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Housing association downgraded by regulator over development programme concerns

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Housing association downgraded by regulator over development programme concerns


Published by Anonymous for in Housing

Housing association downgraded by regulator over development programme concerns Housing association downgraded by regulator over development programme concerns

A housing association has been downgraded by the social housing regulator due to concerns about the financing of its development plans.

In a regulatory judgement, the Homes and Communities Agency downgraded the viability rating of Hightown Praetorian and Churches Housing Association (Hightown) for "three key exposures" even though the 4,300-home housing association reported a net surplus of £6.7 million for the year ending March 31.

The HCA judgement stated: "The first exposure is that Hightown’s existing properties do not yet provide sufficient security to allow it to finance full delivery of its planned development programme beyond August 2015.

"Properties currently being developed will need to be charged as security to achieve this. Ensuring sufficient security is available on a timely basis becomes increasingly difficult when most properties are already charged as security.

"The association has demonstrated that it is currently actively managing this material risk. However, as its committed schemes require expenditure until March 2016, the current strategy of charging new/future stock does not yet provide assurance that this risk is fully mitigated.

"The second exposure is that Hightown needs to put in place additional loan facilities to fully deliver its committed AHGP allocation, which extends to March 2016.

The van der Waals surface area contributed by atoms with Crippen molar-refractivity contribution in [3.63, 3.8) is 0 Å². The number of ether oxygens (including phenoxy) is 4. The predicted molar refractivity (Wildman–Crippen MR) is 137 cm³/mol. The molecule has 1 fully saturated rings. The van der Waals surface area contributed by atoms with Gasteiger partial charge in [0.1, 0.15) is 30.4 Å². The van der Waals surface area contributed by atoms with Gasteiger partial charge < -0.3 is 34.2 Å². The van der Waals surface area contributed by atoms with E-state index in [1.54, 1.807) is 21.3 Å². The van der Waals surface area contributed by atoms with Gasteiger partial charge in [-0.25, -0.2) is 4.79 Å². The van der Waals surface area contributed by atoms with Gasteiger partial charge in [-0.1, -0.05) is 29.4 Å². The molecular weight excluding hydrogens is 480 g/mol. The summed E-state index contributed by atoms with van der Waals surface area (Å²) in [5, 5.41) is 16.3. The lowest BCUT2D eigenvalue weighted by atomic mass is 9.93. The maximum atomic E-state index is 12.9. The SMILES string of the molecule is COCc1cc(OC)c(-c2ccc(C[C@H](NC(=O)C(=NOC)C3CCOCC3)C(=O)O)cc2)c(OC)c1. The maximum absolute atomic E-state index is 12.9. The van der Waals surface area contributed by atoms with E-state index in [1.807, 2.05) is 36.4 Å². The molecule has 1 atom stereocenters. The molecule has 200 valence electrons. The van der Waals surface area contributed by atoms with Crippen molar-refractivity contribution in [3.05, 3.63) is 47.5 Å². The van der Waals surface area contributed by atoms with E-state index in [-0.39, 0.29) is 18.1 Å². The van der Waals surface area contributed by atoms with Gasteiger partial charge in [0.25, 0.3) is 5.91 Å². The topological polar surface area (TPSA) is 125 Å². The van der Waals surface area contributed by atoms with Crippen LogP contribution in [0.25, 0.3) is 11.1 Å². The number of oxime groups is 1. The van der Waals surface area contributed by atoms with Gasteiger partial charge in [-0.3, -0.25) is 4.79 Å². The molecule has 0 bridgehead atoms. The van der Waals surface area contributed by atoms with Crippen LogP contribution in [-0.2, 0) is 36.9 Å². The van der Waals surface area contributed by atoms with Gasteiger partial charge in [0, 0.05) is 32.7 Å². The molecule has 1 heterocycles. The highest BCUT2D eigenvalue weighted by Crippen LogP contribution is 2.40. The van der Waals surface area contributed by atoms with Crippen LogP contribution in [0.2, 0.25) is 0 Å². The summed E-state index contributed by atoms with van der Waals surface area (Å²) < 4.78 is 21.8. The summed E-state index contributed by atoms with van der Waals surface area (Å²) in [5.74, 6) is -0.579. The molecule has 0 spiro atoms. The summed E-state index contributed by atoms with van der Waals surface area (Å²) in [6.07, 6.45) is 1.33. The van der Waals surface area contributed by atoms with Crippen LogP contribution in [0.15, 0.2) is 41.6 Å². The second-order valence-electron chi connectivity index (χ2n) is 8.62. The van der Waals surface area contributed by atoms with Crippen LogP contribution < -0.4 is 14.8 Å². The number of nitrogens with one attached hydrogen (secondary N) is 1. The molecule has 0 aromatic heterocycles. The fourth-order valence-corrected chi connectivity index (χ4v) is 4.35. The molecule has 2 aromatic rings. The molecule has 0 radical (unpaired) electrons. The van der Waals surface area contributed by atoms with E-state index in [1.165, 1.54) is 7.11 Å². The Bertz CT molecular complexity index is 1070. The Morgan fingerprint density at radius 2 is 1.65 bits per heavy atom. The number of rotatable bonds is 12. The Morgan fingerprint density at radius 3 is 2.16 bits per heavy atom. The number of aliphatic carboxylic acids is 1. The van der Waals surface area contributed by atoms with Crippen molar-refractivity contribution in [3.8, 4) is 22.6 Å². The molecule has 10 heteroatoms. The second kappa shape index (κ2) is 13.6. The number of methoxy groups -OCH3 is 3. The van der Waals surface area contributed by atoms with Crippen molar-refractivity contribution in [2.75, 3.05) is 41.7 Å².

"Existing loan facilities may only meet the association’s requirements up to the end of August 2015, though Hightown has some flexibility over the timing of non-grant funded works that may extend this beyond August for a limited period of months. There will also need to be re-financing of facilities totalling £22m in 2016 and £28m in 2018. The association is making progress towards arranging additional loan facilities.

"The third exposure is that interest rate assumptions in the business plan over the medium-term are significantly less prudent than those of many other providers and the association has a relatively high proportion of debt on variable rates. Should interest rates rise rapidly Hightown would intend to manage its exposure by switching quickly from floating to fixed rates.

"However the stress testing undertaken by the provider on this interest rate risk has a starting point that is much lower and therefore may not be robust. Hightown should reconsider the prudence of its base plan interest rate assumptions, undertake further stress testing of interest rates, and consider revisiting its overall treasury strategy to ensure that there will be sufficient headroom against covenants in future.

The HCA, however, did point out that: "Based on evidence gained from previous contact with the board and executive and a review of board papers, the regulator has assurance that governance arrangements remain sufficient to adequately control the organisation to enable it to continue meeting its objectives."

Responding to the downgrade, Hightown chief executive, David Bogle said: "We are disappointed to have been downgraded for viability especially when our financial position has improved considerably since our last rating.

"We believe that the risks associated with developing and funding 400 new affordable homes a year are well managed but it may be inevitable that the relative size of this programme points to a V2 rating."

Regulatory Ratings

Properly Governed: G1
The provider meets the requirements on governance set out in the Governance and Financial Viability Standard.
Viable: V2
The provider meets the requirements on viability set out in the Governance and Financial Viability Standard but needs to manage material financial exposures to support continued compliance.


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